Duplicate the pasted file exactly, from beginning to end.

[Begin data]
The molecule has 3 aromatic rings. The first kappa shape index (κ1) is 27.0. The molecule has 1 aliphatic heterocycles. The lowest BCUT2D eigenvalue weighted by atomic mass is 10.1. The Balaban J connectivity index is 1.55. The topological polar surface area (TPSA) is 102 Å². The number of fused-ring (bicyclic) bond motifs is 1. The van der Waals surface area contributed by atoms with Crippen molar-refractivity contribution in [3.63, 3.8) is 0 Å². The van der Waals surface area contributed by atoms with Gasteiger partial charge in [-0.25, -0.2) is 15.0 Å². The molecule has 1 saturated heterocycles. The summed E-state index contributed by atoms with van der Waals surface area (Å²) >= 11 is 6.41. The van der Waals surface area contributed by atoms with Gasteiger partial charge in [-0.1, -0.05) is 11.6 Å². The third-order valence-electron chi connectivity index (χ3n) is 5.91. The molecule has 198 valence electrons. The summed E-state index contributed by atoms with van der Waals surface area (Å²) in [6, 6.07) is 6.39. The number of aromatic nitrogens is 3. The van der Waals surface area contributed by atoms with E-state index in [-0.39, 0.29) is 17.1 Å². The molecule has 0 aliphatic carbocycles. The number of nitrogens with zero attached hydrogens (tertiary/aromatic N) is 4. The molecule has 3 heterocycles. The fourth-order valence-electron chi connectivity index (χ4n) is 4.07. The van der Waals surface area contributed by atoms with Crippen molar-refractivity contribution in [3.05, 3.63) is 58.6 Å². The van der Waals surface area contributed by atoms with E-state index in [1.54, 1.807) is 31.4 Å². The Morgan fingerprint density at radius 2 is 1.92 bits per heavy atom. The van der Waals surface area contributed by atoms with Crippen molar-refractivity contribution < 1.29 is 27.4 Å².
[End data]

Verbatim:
The molecule has 3 aromatic rings. The first kappa shape index (κ1) is 27.0. The molecule has 1 aliphatic heterocycles. The lowest BCUT2D eigenvalue weighted by atomic mass is 10.1. The Balaban J connectivity index is 1.55. The topological polar surface area (TPSA) is 102 Å². The number of fused-ring (bicyclic) bond motifs is 1. The van der Waals surface area contributed by atoms with Crippen molar-refractivity contribution in [3.63, 3.8) is 0 Å². The van der Waals surface area contributed by atoms with Gasteiger partial charge in [-0.25, -0.2) is 15.0 Å². The molecule has 1 saturated heterocycles. The summed E-state index contributed by atoms with van der Waals surface area (Å²) >= 11 is 6.41. The van der Waals surface area contributed by atoms with Gasteiger partial charge in [-0.1, -0.05) is 11.6 Å². The third-order valence-electron chi connectivity index (χ3n) is 5.91. The molecule has 198 valence electrons. The summed E-state index contributed by atoms with van der Waals surface area (Å²) in [6, 6.07) is 6.39. The number of aromatic nitrogens is 3. The van der Waals surface area contributed by atoms with E-state index in [-0.39, 0.29) is 17.1 Å². The molecule has 0 aliphatic carbocycles. The number of nitrogens with zero attached hydrogens (tertiary/aromatic N) is 4. The molecule has 3 heterocycles. The fourth-order valence-electron chi connectivity index (χ4n) is 4.07. The van der Waals surface area contributed by atoms with Crippen molar-refractivity contribution in [3.05, 3.63) is 58.6 Å². The van der Waals surface area contributed by atoms with E-state index in [1.54, 1.807) is 31.4 Å². The Morgan fingerprint density at radius 2 is 1.92 bits per heavy atom. The van der Waals surface area contributed by atoms with Crippen molar-refractivity contribution < 1.29 is 27.4 Å².